A quarter of high school students and 6 percent of primary students in Beijing have tried smoking, according to a report released by the Beijing Center for Disease Control and Prevention Tuesday, in advance of World No Smoking Day, which falls today.
A survey conducted last year, targeting students in schools and universities, shows that 25.7 percent of high school students have tried smoking and 9.1 percent smoke regularly. Among the polled primary school students, nearly 0.9 percent had smoked once in last 30 days.
Liu Zejun, director of the Patriotic Health Campaign Committee of Beijing, said that at least 40 million out of the 130 million young people under 18 across the nation have tried smoking and 15 million adolescents regularly smoke.
"And at least 40 percent of students have been exposed to secondhand smoke in the past 30 days. Although most of them know about the hazards of smoking or secondhand smoke, some students still ignore that," Liu said.
Authorities warned that more adolescents are taking up the habit much younger than before, and more girls have become regular smokers.
China Center for Disease Control and Prevention surveyed three cities in different regions of China, which found that the proportion of girls in high school smoking regularly are higher than that of female adults.
"Many signals show that we must minimize the number of young smokers. Teachers and parents should set a good example for teens by not smoking in front of them at school or at home, which is the most influential way of stopping adolescents from smoking," said Xiao Lin, an official from the smoking control department of the center.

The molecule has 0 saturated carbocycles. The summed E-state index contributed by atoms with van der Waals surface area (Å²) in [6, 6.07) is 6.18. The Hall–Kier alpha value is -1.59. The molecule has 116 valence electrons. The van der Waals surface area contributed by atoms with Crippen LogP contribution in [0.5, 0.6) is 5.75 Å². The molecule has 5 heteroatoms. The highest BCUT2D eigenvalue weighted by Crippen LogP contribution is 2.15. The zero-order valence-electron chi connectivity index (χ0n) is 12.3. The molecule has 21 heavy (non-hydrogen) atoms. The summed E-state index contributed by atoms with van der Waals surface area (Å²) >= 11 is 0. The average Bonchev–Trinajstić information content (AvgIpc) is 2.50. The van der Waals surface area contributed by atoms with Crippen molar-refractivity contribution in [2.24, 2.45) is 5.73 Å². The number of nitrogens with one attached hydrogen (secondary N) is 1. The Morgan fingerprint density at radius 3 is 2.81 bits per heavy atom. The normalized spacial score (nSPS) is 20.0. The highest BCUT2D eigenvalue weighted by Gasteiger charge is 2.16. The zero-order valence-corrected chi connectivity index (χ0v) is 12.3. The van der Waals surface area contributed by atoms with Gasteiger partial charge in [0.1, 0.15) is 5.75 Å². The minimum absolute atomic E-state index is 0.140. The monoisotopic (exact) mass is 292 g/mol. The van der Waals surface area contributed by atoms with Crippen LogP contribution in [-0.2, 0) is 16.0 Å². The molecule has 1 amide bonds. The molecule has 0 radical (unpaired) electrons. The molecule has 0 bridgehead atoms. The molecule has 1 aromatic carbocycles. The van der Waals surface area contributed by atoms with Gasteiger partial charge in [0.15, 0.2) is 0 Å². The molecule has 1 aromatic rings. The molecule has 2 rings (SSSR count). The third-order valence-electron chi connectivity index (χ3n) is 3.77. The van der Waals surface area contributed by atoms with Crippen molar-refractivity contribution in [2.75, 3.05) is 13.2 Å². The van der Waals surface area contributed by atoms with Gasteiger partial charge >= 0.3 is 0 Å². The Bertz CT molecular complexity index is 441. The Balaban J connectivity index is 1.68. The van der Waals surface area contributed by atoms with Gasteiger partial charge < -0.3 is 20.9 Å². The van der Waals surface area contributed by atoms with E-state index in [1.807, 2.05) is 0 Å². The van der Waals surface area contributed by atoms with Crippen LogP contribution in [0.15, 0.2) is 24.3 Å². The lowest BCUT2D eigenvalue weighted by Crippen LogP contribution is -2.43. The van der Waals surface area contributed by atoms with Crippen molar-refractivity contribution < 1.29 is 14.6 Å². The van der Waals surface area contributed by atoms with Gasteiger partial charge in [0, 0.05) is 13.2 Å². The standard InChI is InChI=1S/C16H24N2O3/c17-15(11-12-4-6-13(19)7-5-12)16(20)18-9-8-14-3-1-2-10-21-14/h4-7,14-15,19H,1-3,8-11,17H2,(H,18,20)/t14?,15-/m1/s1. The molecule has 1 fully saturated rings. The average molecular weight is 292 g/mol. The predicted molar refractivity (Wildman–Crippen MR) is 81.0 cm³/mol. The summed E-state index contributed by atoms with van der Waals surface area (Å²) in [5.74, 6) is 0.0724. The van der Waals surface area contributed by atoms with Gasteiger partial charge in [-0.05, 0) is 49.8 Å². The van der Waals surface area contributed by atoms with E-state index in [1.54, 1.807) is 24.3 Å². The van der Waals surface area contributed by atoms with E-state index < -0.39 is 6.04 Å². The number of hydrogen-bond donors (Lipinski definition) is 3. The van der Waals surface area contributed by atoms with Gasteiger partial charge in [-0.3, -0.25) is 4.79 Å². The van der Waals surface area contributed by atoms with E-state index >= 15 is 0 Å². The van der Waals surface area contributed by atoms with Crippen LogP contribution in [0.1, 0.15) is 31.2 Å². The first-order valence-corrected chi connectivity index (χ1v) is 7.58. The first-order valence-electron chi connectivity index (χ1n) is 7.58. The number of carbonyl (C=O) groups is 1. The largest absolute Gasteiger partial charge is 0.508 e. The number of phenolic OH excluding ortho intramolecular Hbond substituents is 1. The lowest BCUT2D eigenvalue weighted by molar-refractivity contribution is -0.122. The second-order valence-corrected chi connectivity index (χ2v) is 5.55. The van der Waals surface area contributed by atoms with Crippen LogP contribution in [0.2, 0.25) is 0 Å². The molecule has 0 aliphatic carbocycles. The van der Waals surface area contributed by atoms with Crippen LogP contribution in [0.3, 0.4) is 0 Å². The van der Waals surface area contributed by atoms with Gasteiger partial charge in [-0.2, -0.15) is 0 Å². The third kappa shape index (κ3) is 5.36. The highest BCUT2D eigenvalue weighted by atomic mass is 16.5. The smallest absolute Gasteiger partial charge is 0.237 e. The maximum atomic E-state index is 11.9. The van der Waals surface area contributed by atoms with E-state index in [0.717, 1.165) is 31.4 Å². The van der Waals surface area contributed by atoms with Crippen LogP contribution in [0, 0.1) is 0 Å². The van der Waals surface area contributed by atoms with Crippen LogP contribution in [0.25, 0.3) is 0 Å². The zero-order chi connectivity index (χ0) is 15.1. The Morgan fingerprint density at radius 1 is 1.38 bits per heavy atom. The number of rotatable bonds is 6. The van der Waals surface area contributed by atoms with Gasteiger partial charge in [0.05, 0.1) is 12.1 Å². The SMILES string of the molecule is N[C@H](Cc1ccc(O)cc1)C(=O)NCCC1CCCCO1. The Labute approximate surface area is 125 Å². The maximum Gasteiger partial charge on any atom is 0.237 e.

Lin Yue, 15, a student from the High School Affiliated to Beijing University of Technology, Chaoyang district, said that students are rarely seen smoking on campus.
"If teachers see them smoking, they'll be punished and get a demerit, so they smoke after school on the street," Lin said.
Han Feng, an English teacher from No.44 High School, Xicheng district, said that there are some boys in his class who smoke regularly, but not so many.
"They have been found smoking in the toilets or outside campus during lunch break or after school," he said.
According to the China-Japan Friendship Hospital, parents of six teenagers took their offspring to an anti-smoking clinic in the hospital last year.
China banned smoking in 16 types of public indoor venues, including hospitals and schools in May 2011, in an attempt to curb tobacco use.
Nearly 1.2 million people die from smoking-related diseases every year in China, accounting for one-fifth of the world's total number, the highest in the world, statistics from the World Health Organization show.